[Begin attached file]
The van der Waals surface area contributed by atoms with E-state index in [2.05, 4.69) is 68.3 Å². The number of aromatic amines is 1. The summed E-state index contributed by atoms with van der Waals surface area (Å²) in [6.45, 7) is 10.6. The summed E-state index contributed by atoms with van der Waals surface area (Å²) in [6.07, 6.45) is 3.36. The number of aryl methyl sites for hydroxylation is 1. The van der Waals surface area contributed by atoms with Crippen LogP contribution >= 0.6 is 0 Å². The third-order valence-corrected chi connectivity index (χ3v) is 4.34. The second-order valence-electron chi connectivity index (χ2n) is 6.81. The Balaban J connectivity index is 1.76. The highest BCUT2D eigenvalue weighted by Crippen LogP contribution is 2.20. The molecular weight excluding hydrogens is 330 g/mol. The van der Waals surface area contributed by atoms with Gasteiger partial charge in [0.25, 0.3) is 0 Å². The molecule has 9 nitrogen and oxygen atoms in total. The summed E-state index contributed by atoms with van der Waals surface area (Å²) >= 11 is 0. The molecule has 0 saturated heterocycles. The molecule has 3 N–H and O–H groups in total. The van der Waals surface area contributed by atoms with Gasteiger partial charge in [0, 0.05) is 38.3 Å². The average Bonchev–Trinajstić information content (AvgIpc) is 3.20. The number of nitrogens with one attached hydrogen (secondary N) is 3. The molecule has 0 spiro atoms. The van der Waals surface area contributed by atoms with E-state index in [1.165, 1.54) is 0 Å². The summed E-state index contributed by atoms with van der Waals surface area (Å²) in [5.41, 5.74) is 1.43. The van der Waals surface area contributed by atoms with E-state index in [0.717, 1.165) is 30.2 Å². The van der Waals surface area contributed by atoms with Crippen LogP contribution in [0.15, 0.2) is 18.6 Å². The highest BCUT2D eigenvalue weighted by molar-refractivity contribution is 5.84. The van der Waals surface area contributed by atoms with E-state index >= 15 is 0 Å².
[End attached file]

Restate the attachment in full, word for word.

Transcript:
The van der Waals surface area contributed by atoms with E-state index in [2.05, 4.69) is 68.3 Å². The number of aromatic amines is 1. The summed E-state index contributed by atoms with van der Waals surface area (Å²) in [6.45, 7) is 10.6. The summed E-state index contributed by atoms with van der Waals surface area (Å²) in [6.07, 6.45) is 3.36. The number of aryl methyl sites for hydroxylation is 1. The van der Waals surface area contributed by atoms with Crippen LogP contribution >= 0.6 is 0 Å². The third-order valence-corrected chi connectivity index (χ3v) is 4.34. The second-order valence-electron chi connectivity index (χ2n) is 6.81. The Balaban J connectivity index is 1.76. The highest BCUT2D eigenvalue weighted by Crippen LogP contribution is 2.20. The molecular weight excluding hydrogens is 330 g/mol. The van der Waals surface area contributed by atoms with Gasteiger partial charge in [0.25, 0.3) is 0 Å². The molecule has 9 nitrogen and oxygen atoms in total. The summed E-state index contributed by atoms with van der Waals surface area (Å²) >= 11 is 0. The molecule has 0 saturated heterocycles. The molecule has 3 N–H and O–H groups in total. The van der Waals surface area contributed by atoms with Gasteiger partial charge in [0, 0.05) is 38.3 Å². The average Bonchev–Trinajstić information content (AvgIpc) is 3.20. The number of nitrogens with one attached hydrogen (secondary N) is 3. The molecule has 0 spiro atoms. The van der Waals surface area contributed by atoms with E-state index in [1.165, 1.54) is 0 Å². The summed E-state index contributed by atoms with van der Waals surface area (Å²) in [5.41, 5.74) is 1.43. The van der Waals surface area contributed by atoms with E-state index in [0.717, 1.165) is 30.2 Å². The van der Waals surface area contributed by atoms with Crippen LogP contribution in [0.15, 0.2) is 18.6 Å². The highest BCUT2D eigenvalue weighted by molar-refractivity contribution is 5.84. The van der Waals surface area contributed by atoms with E-state index >= 15 is 0 Å².